BlackBerry, the company that once dominated smart mobile devices, recently announced that it was finally discontinuing key services that support its phones. As of January 4th, the phones will no longer be provided with provisioning services, meaning that they will gradually lose the ability to join networks, including the cellular network.
It may seem difficult to imagine if you weren’t using cell phones at the time, but BlackBerry once dominated the smartphone market. Its keyboard-based hardware was widely adopted in corporate settings, in part because the services it provided typically ran through BlackBerry servers, allowing for high levels of security and control. An indication of its importance is that early internal builds of Android looked like a cheap BlackBerry knockoff, rather than the cheap iPhone knockoff that was eventually released.
Unlike the people who developed Android, BlackBerry’s leadership was blindsided by the iPhone’s popularity. It dismissed on-screen keyboards, and counted on its stranglehold on corporate services to maintain its market. It took over a year after the iPhone’s release for the company to come out with its own touch screen phone, and its software remained an awkward mix of old and new for some time after. In the mean time, corporate users fell in love with their Apple and Android phones, and compelled their IT departments to support them.
BlackBerry eventually gave up on its own phones, and started releasing Android versions before exiting the hardware business entirely (it now primarily provides corporate security services). The last version of the BlackBerry OS it released dates back to 2013, so the devices affected here are now extremely old. The promised period of support actually ended over a year ago, so it has already over-delivered on its promises.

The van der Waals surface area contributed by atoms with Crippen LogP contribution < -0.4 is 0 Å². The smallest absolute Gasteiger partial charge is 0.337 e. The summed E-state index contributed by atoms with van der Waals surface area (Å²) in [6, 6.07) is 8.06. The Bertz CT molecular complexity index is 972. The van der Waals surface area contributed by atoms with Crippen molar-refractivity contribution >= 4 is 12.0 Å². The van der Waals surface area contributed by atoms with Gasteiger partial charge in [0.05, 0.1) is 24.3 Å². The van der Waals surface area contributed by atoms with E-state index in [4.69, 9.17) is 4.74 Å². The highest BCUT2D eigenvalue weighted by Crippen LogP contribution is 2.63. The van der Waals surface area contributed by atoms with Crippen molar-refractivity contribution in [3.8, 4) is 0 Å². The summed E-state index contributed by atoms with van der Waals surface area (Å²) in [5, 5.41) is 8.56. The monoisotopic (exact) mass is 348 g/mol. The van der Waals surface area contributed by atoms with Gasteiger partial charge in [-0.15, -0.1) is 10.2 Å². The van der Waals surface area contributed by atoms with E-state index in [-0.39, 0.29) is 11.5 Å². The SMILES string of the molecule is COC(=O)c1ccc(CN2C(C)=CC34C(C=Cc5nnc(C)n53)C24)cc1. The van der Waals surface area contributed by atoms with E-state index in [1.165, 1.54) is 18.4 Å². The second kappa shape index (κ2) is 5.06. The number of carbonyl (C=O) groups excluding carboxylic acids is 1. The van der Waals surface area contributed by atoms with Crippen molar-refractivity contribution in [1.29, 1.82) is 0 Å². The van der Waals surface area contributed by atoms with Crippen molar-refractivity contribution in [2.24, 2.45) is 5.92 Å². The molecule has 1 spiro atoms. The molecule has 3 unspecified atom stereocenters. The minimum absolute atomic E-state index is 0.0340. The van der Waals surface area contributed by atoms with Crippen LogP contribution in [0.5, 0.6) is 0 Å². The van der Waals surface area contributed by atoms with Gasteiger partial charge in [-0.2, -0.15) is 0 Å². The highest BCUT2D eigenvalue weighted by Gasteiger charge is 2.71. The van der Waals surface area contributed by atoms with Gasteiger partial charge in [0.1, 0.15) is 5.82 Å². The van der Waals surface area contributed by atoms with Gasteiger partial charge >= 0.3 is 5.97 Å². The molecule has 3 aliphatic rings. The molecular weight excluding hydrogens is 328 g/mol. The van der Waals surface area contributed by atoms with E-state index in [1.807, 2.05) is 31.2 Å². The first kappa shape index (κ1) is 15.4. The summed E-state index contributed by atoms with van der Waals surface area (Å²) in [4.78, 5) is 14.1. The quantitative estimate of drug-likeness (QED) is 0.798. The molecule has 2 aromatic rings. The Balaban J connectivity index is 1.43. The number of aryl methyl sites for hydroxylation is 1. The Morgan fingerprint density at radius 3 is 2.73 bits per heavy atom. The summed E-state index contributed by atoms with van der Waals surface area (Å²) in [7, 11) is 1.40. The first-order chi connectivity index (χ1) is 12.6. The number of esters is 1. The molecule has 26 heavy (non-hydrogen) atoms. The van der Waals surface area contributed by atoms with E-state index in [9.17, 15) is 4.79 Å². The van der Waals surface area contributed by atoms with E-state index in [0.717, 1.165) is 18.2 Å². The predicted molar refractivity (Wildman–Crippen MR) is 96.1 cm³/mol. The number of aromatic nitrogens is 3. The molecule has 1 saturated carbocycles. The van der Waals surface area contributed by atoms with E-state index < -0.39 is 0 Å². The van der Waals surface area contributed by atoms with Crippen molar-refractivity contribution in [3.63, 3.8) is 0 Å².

The effect of the end of support is detailed on an FAQ page the former device maker is hosting. The key change is that BlackBerry will no longer be sending out provisioning updates to these devices. Provisioning information provides details on how the devices should establish connections with different types of networking equipment, including cellular and WiFi networks. As a result, at some indeterminate point in the future, networking updates made by service providers will mean that the BlackBerry devices can no longer connect. As a result, BlackBerry says its devices “will no longer be expected to reliably function, including for data, phone calls, SMS and 9-1-1 functionality.”
There are a handful of software services that relied on connections to BlackBerry servers in order to function. So, if you relied on something like BlackBerry World or BlackBerry Link, those will stop functioning on the 4th.
The number of people that are likely to be affected by this is vanishingly small. Still, it serves as a clear marker of the end of what was once a very significant technology.